On 12/15/05, Gabor Grothendieck <[hidden email]> wrote: > You don't get them as a column but you get them as the > component labels. > > by(df, df$Day, function(x) colMeans(x[,-1])) > > If you convert it to a data frame you get them as the rownames: > > do.call("rbind", by(df, df$Day, function(x) colMeans(x[,-1]))) Thanks! that helps a lot. But I still run into problems with this. Sorry for bothering you with newbie questions, if my problems are trivial, point me to a suitable guide (I did read the introductory materials on R). First: it works for colMeans, but it does not work for a function like this: do.call("rbind", by(df, df$Day, function(x) cor(df$val1, df$val2)) it says "Error in do.call(....) : second argument must be a list". I do not understand this, as the second argument is "b" of the class "by", as it was in the case of colMeans, so it did not change...? Second: in case of colMeans (where it works) it returns a matrix, and I have troubles getting it back to the data.frame, so I can access blah$Day. Instead, I have smth like that: > do.call("rbind",b) V2 V3 V4 V5 V7 Tue 19 15 2 0 1.538462 Wed 5 3 6 1 1.285714 ...and I do not know how to acces, for example, values for "Tue", except with [1,] -- which is somewhat problematic. For example, I would like to display the 3 days for which V7 is highest. How can I do that? > I think you want class(df) which shows its a data frame. Ops. Sorry, I didn't guess it from the manual :-) > aggregate(df[,-1], df[,1,drop = FALSE], mean) But why is df[,1,drop=FALSE] a list? I don't get it... > aggregate(df[,-1], list(Day = df$Day), mean) Yeah, I figured out that one. > Another alternative is to use summaryBy from the doBy package found > at http://genetics.agrsci.dk/~sorenh/misc/ : > > library(doBy) > summaryBy(cbind(var1, var2) ~ Day, data = df) I think I am not confident enough with the basic data types in R, I need to understand them before I go over to specialized packages :-) Again, thanks a lot, January -- ------------ January Weiner 3 ---------------------+--------------- Division of Bioinformatics, University of Muenster | Schloßplatz 4 (+49)(251)8321634 | D48149 Münster http://www.uni-muenster.de/Biologie.Botanik/ebb/ | Germany ______________________________________________ [hidden email] mailing list https://stat.ethz.ch/mailman/listinfo/r-help PLEASE do read the posting guide! http://www.R-project.org/posting-guide.html |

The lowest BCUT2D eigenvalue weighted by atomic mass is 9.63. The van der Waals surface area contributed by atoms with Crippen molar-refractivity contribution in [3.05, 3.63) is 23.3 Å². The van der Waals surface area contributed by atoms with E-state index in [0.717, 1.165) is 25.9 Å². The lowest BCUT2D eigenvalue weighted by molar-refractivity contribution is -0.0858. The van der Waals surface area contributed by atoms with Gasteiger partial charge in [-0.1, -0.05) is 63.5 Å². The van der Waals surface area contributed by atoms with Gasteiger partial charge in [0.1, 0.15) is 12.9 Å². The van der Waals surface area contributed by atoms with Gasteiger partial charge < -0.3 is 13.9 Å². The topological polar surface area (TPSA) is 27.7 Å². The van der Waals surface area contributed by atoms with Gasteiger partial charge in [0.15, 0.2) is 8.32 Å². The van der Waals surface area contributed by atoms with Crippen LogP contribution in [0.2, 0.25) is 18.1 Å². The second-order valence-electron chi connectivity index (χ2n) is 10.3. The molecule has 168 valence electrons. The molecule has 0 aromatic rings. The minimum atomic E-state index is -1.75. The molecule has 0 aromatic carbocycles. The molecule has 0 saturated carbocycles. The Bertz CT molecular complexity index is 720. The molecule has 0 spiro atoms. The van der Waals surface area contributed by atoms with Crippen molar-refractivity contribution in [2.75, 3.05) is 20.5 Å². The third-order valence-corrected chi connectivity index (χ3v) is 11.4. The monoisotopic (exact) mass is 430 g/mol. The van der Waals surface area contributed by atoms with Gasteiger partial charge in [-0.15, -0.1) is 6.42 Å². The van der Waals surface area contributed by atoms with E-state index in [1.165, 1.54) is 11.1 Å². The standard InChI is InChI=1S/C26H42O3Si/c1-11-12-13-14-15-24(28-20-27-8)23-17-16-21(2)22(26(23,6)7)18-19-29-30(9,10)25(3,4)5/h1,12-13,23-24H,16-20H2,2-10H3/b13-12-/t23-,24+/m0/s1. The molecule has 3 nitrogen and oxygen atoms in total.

On 12/16/05, January Weiner <[hidden email]> wrote: